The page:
Latest CER COVID Impact Tracker: railways lose €50 billion since the start of the pandemic
The 2021 results of the ‘CER COVID Impact Tracker’, carried out by the Community of European Railway and Infrastructure Companies (CER) are in. €50 billion is the figure to remember. It corresponds to the COVID-related revenue losses of the rail sector in the European Union (EU27) over 2020-2021:
- around €27 billion for 2020,
- around €23 billion for 2021.
All in all, no less than 33% of turnover was lost over the past 2 years because of COVID:
- More than €46 billion loss on passenger services (-41% in 2020 and -36% in 2021),
- Almost €4 billion loss on freight services (-12% in 2020 and -10% in 2021).
The various parts of the rail system have been affected in very different ways.
Passenger services suffered most with an extremely low ‘winter season’ (from November 2020 to April 2021) at about
- -50% in revenues (€),
- -60% in volumes (p.km),
and with a relatively less bad ‘summer season’ (May 2021 to October 2021) at around
- -25% in revenues (€),
- -30% in volumes (p.km).
The new winter season starts again with a downturn in November-December 2021, however less severe than in 2020 (December 2021: -28% revenues / -35% volumes).
After a collapse in January 2021, freight revenue losses stagnated at around -10% (compared to 2019) until October 2021.
As in 2020, an upswing appears towards end 2021, with almost ‘back to normal’ figures.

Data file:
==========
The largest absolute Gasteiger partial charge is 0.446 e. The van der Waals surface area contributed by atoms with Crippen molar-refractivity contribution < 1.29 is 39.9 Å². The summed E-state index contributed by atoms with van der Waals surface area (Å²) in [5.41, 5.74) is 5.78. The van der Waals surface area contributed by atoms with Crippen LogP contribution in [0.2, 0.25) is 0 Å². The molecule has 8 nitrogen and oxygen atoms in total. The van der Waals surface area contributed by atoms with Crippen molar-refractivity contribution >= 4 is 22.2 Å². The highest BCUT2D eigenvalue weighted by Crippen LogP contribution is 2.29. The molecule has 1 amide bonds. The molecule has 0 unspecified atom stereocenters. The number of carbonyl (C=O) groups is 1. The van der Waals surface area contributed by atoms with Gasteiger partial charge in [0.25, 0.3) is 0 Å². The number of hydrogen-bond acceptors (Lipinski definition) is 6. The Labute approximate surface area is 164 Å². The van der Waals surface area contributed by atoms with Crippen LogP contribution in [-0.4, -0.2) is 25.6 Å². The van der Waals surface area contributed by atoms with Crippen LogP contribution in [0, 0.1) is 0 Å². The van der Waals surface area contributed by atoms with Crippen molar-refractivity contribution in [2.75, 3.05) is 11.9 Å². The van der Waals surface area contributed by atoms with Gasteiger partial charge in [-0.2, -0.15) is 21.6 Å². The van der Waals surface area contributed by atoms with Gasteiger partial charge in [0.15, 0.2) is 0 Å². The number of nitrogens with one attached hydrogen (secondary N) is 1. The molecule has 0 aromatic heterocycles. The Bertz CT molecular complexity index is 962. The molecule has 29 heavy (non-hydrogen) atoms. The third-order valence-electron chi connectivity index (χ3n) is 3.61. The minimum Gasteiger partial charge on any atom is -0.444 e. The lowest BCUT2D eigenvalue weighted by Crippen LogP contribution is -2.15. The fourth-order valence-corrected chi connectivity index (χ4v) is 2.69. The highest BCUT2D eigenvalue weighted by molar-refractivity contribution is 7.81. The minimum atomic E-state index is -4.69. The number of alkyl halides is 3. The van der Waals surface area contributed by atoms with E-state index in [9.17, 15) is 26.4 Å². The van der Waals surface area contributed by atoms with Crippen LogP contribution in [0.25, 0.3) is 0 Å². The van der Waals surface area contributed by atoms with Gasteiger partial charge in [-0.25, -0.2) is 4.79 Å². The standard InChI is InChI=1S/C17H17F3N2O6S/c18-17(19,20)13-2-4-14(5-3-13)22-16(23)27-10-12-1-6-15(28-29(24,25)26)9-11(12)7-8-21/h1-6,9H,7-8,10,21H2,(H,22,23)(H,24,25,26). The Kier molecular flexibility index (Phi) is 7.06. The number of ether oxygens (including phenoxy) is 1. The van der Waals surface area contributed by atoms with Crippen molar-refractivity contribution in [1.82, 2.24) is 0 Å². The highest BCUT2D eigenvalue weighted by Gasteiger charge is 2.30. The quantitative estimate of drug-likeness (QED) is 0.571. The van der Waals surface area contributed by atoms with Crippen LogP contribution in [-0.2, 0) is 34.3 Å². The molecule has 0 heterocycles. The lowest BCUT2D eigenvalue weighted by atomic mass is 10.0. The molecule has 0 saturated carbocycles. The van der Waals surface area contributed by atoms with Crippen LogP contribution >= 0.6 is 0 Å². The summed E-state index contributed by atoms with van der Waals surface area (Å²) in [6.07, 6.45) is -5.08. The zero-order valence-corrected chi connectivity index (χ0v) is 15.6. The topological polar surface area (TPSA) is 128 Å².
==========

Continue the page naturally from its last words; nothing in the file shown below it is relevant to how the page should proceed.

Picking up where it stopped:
In its last data request, CER managed to collect volume data along with revenue data for the whole period of the pandemic. In freight, volume and revenue variations highly correlate. Average volume losses are around -10% (-12% in 2020 / -9% in 2021).
While passenger volumes (in p.km) and freight volumes (in t.km) have dropped, train volumes (in train-km) “seem” to have returned to normal.
However infrastructure revenues remain in the red and consistently lag behind volumes.
The figures also hide significant differences between countries, linked to insufficient compensation received for COVID-related reductions of Track Access Charges (TAC).
If not addressed, insufficient compensation for TAC reductions and inadequate support to operations may jeopardise infrastructure managers’ maintenance capacity as well as the investment capability of all rail stakeholders in the medium and long term.
At the 17 May 2021 Rail Summit, Ursula von der Leyen stressed “how important it is that the rail sector emerges stronger from COVID-19, and that Europe needs rail as a sustainable mode of transport more than ever to achieve the European Green Deal goals”.
CER Executive Director Alberto Mazzola said: “The COVID crisis continued to have a heavy impact on railways last year. In 2021, commercial revenues were down by 33% versus 2019. At the end of 2021, CER members resumed the same number of trains as in 2019, but with a reduced ridership (down by 35%). This shows that CER members continued to provide services in 2020 and 2021 proving the resilience of the rail system, keeping people and goods on the move across Europe. However, the amount of rail revenue losses in EU27 reached the alarming level of €50 billion. Left uncorrected, this will have a long-lasting effect.”
More information as well as previous reports are available on the CER website here.